Where's my phone? A couple in Atlanta don't have it
Smartphones are a hot commodity, meaning thieves want them, but they are also relatively small and easily lost or forgotten. There's an app for that. Well, several apps in fact. Creating ways to find misplaced or stolen phones has become a cottage industry, but these products have limitations.
Locating a device isn't an exact science. It's more just narrowing down an area and then making it a guessing game through triangulation via cell towers -- although using GPS works rather better.
This imprecise nature has caused major problems for one couple, Christina Lee and Michael Saba, of Atlanta, Georgia. They regularly have visitors knock on their door asking for the return of a handset. They don't have it, an answer that causes the conversation to go downhill quickly and has also lead to one police search of their home.
"My biggest fear is that someone dangerous or violent is going to visit our house because of this. If or when that happens, I doubt our polite explanations are gonna go very far", Saba told Fusion in an email.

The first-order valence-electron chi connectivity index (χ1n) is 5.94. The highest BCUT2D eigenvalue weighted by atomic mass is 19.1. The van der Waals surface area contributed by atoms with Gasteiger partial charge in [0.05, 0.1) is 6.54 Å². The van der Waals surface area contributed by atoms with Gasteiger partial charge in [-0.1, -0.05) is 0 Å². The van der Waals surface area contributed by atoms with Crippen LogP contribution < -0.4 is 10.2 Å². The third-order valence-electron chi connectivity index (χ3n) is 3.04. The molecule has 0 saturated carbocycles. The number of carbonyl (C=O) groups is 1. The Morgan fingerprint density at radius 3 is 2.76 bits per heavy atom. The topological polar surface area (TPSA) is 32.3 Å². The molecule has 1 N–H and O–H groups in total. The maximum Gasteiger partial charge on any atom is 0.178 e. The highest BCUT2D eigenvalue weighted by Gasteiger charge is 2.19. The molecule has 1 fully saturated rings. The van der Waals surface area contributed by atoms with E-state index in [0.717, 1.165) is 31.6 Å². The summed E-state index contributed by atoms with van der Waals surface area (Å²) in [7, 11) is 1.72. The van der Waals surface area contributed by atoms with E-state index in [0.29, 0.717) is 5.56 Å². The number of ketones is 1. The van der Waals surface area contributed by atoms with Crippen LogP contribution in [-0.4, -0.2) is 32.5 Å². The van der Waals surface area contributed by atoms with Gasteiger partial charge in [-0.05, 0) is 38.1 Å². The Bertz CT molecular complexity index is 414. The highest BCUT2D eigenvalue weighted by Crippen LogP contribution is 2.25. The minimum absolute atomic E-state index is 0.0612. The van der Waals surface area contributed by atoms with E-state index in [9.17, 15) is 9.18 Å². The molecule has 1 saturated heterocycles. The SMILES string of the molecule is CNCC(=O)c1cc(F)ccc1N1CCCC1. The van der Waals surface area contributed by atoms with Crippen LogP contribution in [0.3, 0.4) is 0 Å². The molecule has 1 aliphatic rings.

Security firm Sophos points out that "That’s right -- find-my-phone features can provide the approximate location, but some quirks in how they use geolocation can make them inaccurate enough to cause some confusing and unfortunate incidents".
The couple is not the first to have this problem. Wayne Dobson of Las Vegas, Nevada also ran afoul of these errors in precision and police in Sherwood, Nottingham, England broke down a door in pursuit of a device that wasn't actually there.
For their part, Lee and Saba have filed complaints with the FCC and their senator. No real solution to the problem looms on the horizon, however. For now, "good enough" is the best you're going to get.